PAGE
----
In order to avoid potential conflicts of interest, the various regulations issued by the Securities and Exchange Board of India (“SEBI”) provide that merchant banks cannot act in transactions involving their “associates”. This is so in public offerings, takeovers, buybacks, delisting offers and similar transactions that mandate the requirement for a SEBI-registered merchant banker. In case the shareholding in a merchant bank happens to be held ultimately by the government or a state-owned enterprise (“SOE”), a question would arise whether the bank would be precluded from acting in a transaction involving other SOEs. The SOE holding structure provides a layer of complication as the shareholdings can ultimately be traced to the government. The issue is whether it is possible to draw a line so that a government-affiliated merchant bank can act in relation to a transaction involving another government-owned entity. This question came up for consideration before SEBI in an informal guidancesought by CLSA India Private Limited (“CLSA India”), although the Government as well as the SOEs in this case involved the People’s Republic of China (“PRC”).
CLSA India is an indirect wholly owned subsidiary of CITIC Securities Company Limited (“CSCL”), which is a listed public company in the PRC. CSCL is in turn held by public shareholders (83.34%) and by CITIC Corporation Limited (“CCL”) (16.66%). CCL is the wholly owned subsidiary of CITIC Limited, which is also a public listed company in the PRC, 58.13% of whose shares are held by CITIC Group Corporation (“CGC”). CGC is an SOE whose shares are ultimately held by the Ministry of Finance, PRC.
Given these facts, CLSA India approached SEBI to seek its guidance on whether the company could act in the future as a merchant banker to transactions involving SOEs that are ultimately held by the PRC Government, although not forming part of the organization structure of CLSA. In other words, the question raised was whether the relationship described above would preclude CLSA India from acting in any transaction involving an SOEs ultimately relatable to the PRC Government. In its application, CLSA India made out a case as to why such SOEs would not by default be considered as an “associate” for purpose of determining the relationship between the parties.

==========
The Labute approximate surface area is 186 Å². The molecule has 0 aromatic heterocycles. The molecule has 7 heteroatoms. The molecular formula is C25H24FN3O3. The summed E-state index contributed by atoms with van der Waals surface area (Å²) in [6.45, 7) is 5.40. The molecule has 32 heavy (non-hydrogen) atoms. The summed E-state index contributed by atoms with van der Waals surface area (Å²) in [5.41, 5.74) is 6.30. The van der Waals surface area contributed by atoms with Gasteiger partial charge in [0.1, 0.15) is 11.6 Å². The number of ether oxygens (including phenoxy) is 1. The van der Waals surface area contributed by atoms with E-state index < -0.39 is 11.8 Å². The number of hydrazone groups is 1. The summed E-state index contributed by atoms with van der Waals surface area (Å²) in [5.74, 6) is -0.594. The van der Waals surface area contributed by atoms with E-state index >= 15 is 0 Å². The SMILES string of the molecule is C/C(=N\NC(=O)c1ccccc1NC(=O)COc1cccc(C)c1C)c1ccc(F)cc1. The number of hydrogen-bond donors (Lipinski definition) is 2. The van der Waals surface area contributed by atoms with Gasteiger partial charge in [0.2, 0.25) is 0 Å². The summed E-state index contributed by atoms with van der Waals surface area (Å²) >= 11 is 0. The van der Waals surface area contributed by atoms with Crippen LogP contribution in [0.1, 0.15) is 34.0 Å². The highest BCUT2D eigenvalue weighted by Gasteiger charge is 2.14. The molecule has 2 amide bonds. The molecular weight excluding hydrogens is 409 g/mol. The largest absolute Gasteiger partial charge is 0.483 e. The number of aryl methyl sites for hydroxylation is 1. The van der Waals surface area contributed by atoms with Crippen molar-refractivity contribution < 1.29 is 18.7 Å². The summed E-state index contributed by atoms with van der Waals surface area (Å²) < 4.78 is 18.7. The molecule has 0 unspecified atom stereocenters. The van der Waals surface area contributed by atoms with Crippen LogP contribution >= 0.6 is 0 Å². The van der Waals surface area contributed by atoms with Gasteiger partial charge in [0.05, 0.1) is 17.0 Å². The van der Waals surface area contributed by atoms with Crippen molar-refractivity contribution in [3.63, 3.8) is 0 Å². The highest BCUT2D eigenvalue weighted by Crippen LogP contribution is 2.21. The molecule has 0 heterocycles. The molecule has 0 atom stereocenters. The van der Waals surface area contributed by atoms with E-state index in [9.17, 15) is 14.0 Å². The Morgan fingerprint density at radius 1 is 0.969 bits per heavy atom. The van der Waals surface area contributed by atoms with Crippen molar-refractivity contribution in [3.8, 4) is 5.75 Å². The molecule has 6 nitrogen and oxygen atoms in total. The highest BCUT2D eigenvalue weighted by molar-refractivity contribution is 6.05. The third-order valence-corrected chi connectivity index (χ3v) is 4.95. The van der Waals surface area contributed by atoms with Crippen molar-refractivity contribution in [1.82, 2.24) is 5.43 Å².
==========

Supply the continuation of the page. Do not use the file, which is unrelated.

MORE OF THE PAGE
SEBI responded favourably to CLSA. In doing so, it considered the definition of an “associate” under regulation 21A(1) of the SEBI (Merchant Bankers) Regulations, 1992, which includes a person:
(i) who directly or indirectly by himself or in combination with relatives, exercise control over the company or,
(ii) whose employee, officer or director is also a director, officer or employee of another company.
SEBI relied on the statements from CLSA India that both CSCL and CITIC Limited, which are the listed companies at the intermediate levels, operate “in strict compliance with the rules governing listed securities, including corporate governance requirements.” Moreover, there is no common management or control between CLSA India and an SOE entity. CLSA India has its own board of directors which is independent of any SOE entity, and it operates on its own without any influence from the PRC Government. Based on these factors, SEBI found that the facts do not indicate that CLSA India “is an associate with any SOE entity (except CITIC Group Corporation) in terms of the definition of ‘associate’ under SEBI Regulations” and that CLSA India can “act as a merchant banker for an SOE entity other than those forming part of the organization structure” of CLSA India.
In arriving at its conclusion, SEBI has adopted a purposive interpretation of the regulations pertaining to the relationship and roles of a merchant banker. The fact that CLSA India operates through decisions of its own board and that the PRC Government does not have ultimate control or influence over CLSA India turned out to the clinching factors. The existence of intermediate listed companies that are subject to strong governance requirements as well as the fact that the PRC Government does not have effective control of CLSA India (due to the presence of minority shareholdings in intermediate companies) appear to have supported the principal claim.
Although this guidance pertains to the specific facts of the case and operates in the context of SOEs that are prominent in the Chinese corporate context, it also provides insights into the nature of ownership structure and connections pertaining to SOEs in general. Given the involvement of Indian SOEs in the capital markets, similar questions could arise in the context of merchant bankers that have affiliations with the Government in India as well.